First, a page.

The 2.8-kilometre Hampton Downs, which opened in 2009, was in 2012 New Zealand’s newest motor racing circuit. It was located near the Meremere Drag Strip, south of Auckland, and was privately owned and part of a multi-purpose industrial park. The other North Island circuits were the company-owned Taupō Motorsport Park, which had four racetrack configurations from 1.3 to 3.4 kilometres, and the trust-owned Manfeild circuit, which featured a 3-kilometre track.
South Island circuits were owned by car clubs. Teretonga Park, a purpose-built raceway constructed by the Southland Sports Car Club in 1957, was a 2.6-kilometre circuit in Invercargill. Timaru International Motor Raceway, also known as the Levels, was operated by the South Canterbury Car Club and had circuit options of 1.6 and 2.4 kilometres. Ruapuna Park near Christchurch, owned by the Canterbury Car Club, was a 3.3-kilometre circuit with various configuration choices.
‘Win on Sunday, sell on Monday’ became a familiar saying among New Zealand car dealers from the 1960s onwards. They recognised that if a production car’s performance was demonstrated on the racetrack, it was more likely to be popular with ordinary car buyers. A range of racing events and classes was developed for production cars. In general, production-car racing has given drivers access to high-performance motor sport at a much lower cost than the purpose-built racing cars used in Grand Prix racing.
Saloon cars are production cars with a closed body and a separate boot (trunk); they are sometimes known as sedans. More heavily modified vehicles are known as touring cars.
The longstanding New Zealand tradition of DIY (do-it-yourself) invention and modification provided an early incentive to would-be racing drivers. From the 1920s mechanically minded improvisers such as Aucklander George Smith swapped engines between different vehicle bodies and suspension systems to find a winning combination. Smith’s homemade Gee Cee Ess Special, with a powerful US-made V8 engine, remained a strong competitor into the 1950s. Other bizarre New Zealand ‘specials’ included the Cropduster, powered with a 6-litre aeroplane engine, and the Morrari (a Morris Minor body on a Ferrari chassis).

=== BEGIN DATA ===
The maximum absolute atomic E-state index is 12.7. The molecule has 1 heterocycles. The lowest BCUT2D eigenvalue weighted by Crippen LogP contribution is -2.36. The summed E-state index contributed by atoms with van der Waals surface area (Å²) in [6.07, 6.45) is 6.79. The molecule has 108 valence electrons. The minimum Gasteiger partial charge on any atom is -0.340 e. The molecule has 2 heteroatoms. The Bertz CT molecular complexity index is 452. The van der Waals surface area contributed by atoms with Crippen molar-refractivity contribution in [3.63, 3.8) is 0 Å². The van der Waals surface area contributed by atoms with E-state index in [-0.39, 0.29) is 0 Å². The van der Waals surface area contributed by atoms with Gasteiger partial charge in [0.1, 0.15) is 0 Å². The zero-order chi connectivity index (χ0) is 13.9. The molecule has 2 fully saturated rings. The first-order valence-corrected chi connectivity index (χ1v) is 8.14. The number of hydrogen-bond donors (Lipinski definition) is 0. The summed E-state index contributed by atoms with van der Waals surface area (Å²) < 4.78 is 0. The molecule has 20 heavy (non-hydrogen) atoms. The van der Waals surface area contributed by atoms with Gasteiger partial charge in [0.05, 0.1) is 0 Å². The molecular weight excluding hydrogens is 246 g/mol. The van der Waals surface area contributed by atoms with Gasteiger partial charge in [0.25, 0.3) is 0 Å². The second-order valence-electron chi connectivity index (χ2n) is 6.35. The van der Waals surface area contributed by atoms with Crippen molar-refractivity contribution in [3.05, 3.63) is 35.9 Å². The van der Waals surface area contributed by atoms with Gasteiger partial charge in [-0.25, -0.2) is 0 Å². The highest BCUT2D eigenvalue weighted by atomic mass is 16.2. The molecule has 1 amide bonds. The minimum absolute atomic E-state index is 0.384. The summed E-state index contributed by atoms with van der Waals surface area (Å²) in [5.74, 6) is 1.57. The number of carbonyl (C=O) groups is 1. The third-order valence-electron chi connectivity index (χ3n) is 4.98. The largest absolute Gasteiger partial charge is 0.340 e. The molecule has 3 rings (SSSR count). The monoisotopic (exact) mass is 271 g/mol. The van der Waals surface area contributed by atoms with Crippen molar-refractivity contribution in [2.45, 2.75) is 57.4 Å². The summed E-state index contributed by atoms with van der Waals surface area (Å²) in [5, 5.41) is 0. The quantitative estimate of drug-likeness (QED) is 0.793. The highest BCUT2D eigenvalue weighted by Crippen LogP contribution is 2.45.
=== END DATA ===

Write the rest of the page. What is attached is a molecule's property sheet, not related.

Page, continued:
In the 1960s fast and exciting US road cars such as the Mustang appeared on New Zealand racetracks. However, more modest road cars such as the Mini Cooper could sometimes take the national title. This era of production-car racing was later revived by the Pre65 racing class, restricted to vehicles produced before 1965. This class pitted giant V8s against six-cylinder Holdens and smaller Minis and Cortinas.
New Zealand's premier production-car competition in the 1970s was the Benson and Hedges 500-mile (later 1,000-kilometre) race, held at Pukekohe. It was dominated by Valiant Charger vehicles.